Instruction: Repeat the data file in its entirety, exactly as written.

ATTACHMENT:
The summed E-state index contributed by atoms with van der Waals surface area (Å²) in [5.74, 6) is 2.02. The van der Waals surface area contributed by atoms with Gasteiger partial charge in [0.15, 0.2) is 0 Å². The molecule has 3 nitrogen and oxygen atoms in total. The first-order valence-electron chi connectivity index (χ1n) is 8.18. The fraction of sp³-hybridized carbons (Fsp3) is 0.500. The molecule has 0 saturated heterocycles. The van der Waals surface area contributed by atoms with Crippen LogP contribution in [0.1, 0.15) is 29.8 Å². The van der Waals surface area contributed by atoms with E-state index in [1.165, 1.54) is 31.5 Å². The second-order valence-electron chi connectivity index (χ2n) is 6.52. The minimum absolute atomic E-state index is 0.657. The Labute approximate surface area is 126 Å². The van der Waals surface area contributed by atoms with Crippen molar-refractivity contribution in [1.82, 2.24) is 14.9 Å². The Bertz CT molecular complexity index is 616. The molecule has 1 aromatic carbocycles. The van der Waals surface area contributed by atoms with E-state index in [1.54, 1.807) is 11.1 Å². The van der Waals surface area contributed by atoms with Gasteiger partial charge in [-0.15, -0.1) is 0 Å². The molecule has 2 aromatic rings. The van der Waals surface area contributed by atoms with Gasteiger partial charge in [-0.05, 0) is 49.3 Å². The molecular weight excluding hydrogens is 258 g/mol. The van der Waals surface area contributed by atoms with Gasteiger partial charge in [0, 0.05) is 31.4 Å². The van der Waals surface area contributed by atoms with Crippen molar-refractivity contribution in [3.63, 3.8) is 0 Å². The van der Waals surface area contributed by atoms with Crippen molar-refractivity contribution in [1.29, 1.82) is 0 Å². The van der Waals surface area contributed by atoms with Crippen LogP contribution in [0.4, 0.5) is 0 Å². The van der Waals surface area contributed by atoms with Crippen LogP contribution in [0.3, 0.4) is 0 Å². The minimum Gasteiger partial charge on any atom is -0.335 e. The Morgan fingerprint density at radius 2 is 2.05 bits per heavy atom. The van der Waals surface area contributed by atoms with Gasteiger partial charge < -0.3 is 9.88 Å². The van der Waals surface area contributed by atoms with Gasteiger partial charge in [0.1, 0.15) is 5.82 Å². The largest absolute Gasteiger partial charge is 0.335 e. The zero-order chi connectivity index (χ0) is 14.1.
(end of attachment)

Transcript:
The summed E-state index contributed by atoms with van der Waals surface area (Å²) in [5.74, 6) is 2.02. The van der Waals surface area contributed by atoms with Gasteiger partial charge in [0.15, 0.2) is 0 Å². The molecule has 3 nitrogen and oxygen atoms in total. The first-order valence-electron chi connectivity index (χ1n) is 8.18. The fraction of sp³-hybridized carbons (Fsp3) is 0.500. The molecule has 0 saturated heterocycles. The van der Waals surface area contributed by atoms with Crippen LogP contribution in [0.1, 0.15) is 29.8 Å². The van der Waals surface area contributed by atoms with E-state index in [1.165, 1.54) is 31.5 Å². The second-order valence-electron chi connectivity index (χ2n) is 6.52. The minimum absolute atomic E-state index is 0.657. The Labute approximate surface area is 126 Å². The van der Waals surface area contributed by atoms with Crippen molar-refractivity contribution in [1.82, 2.24) is 14.9 Å². The Bertz CT molecular complexity index is 616. The molecule has 1 aromatic carbocycles. The van der Waals surface area contributed by atoms with E-state index in [1.54, 1.807) is 11.1 Å². The van der Waals surface area contributed by atoms with Gasteiger partial charge in [-0.15, -0.1) is 0 Å². The molecule has 2 aromatic rings. The van der Waals surface area contributed by atoms with Gasteiger partial charge in [-0.05, 0) is 49.3 Å². The molecular weight excluding hydrogens is 258 g/mol. The van der Waals surface area contributed by atoms with Gasteiger partial charge in [0, 0.05) is 31.4 Å². The van der Waals surface area contributed by atoms with Crippen molar-refractivity contribution in [3.63, 3.8) is 0 Å². The van der Waals surface area contributed by atoms with Crippen molar-refractivity contribution in [1.29, 1.82) is 0 Å². The van der Waals surface area contributed by atoms with Crippen LogP contribution in [0.4, 0.5) is 0 Å². The van der Waals surface area contributed by atoms with Crippen LogP contribution in [0.3, 0.4) is 0 Å². The minimum Gasteiger partial charge on any atom is -0.335 e. The Morgan fingerprint density at radius 2 is 2.05 bits per heavy atom. The van der Waals surface area contributed by atoms with Gasteiger partial charge < -0.3 is 9.88 Å². The van der Waals surface area contributed by atoms with Gasteiger partial charge in [0.1, 0.15) is 5.82 Å². The largest absolute Gasteiger partial charge is 0.335 e. The zero-order chi connectivity index (χ0) is 14.1.